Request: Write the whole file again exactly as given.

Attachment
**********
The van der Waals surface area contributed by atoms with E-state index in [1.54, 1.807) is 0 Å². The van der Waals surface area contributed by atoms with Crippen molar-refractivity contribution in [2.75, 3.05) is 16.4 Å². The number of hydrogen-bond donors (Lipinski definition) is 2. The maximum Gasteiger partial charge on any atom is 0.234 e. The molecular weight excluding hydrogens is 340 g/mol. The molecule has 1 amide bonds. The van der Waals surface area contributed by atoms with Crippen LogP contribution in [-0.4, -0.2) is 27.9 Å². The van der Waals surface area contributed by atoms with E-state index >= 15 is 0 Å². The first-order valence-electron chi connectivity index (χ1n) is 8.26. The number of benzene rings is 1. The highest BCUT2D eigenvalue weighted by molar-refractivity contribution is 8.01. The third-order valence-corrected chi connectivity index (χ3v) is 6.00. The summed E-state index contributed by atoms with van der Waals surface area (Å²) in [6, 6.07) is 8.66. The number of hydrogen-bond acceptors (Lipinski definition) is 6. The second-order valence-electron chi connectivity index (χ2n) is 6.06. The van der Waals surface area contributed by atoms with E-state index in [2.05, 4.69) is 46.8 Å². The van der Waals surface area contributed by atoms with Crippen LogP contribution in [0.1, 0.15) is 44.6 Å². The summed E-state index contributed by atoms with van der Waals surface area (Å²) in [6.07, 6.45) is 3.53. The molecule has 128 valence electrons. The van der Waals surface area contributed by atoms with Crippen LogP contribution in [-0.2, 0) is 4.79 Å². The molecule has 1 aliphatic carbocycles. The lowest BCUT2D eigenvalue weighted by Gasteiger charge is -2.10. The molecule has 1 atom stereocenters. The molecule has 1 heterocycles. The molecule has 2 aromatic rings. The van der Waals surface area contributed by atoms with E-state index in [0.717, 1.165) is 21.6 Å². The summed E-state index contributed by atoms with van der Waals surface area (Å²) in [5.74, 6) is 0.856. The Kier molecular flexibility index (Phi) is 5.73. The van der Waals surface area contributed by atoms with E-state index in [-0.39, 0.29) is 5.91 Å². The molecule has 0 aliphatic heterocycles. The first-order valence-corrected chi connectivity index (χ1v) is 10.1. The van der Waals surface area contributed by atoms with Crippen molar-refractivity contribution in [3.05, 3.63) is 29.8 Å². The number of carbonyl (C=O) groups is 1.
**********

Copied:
The van der Waals surface area contributed by atoms with E-state index in [1.54, 1.807) is 0 Å². The van der Waals surface area contributed by atoms with Crippen molar-refractivity contribution in [2.75, 3.05) is 16.4 Å². The number of hydrogen-bond donors (Lipinski definition) is 2. The maximum Gasteiger partial charge on any atom is 0.234 e. The molecular weight excluding hydrogens is 340 g/mol. The molecule has 1 amide bonds. The van der Waals surface area contributed by atoms with Crippen LogP contribution in [-0.4, -0.2) is 27.9 Å². The van der Waals surface area contributed by atoms with E-state index >= 15 is 0 Å². The first-order valence-electron chi connectivity index (χ1n) is 8.26. The number of benzene rings is 1. The highest BCUT2D eigenvalue weighted by molar-refractivity contribution is 8.01. The third-order valence-corrected chi connectivity index (χ3v) is 6.00. The summed E-state index contributed by atoms with van der Waals surface area (Å²) in [6, 6.07) is 8.66. The number of hydrogen-bond acceptors (Lipinski definition) is 6. The second-order valence-electron chi connectivity index (χ2n) is 6.06. The van der Waals surface area contributed by atoms with E-state index in [2.05, 4.69) is 46.8 Å². The van der Waals surface area contributed by atoms with Crippen LogP contribution in [0.1, 0.15) is 44.6 Å². The summed E-state index contributed by atoms with van der Waals surface area (Å²) in [6.07, 6.45) is 3.53. The molecule has 128 valence electrons. The van der Waals surface area contributed by atoms with Crippen LogP contribution in [-0.2, 0) is 4.79 Å². The molecule has 1 aliphatic carbocycles. The lowest BCUT2D eigenvalue weighted by Gasteiger charge is -2.10. The molecule has 1 atom stereocenters. The molecule has 1 heterocycles. The molecule has 2 aromatic rings. The van der Waals surface area contributed by atoms with E-state index in [0.717, 1.165) is 21.6 Å². The summed E-state index contributed by atoms with van der Waals surface area (Å²) in [5.74, 6) is 0.856. The Kier molecular flexibility index (Phi) is 5.73. The van der Waals surface area contributed by atoms with E-state index in [-0.39, 0.29) is 5.91 Å². The molecule has 0 aliphatic heterocycles. The first-order valence-corrected chi connectivity index (χ1v) is 10.1. The van der Waals surface area contributed by atoms with Crippen molar-refractivity contribution in [3.05, 3.63) is 29.8 Å². The number of carbonyl (C=O) groups is 1.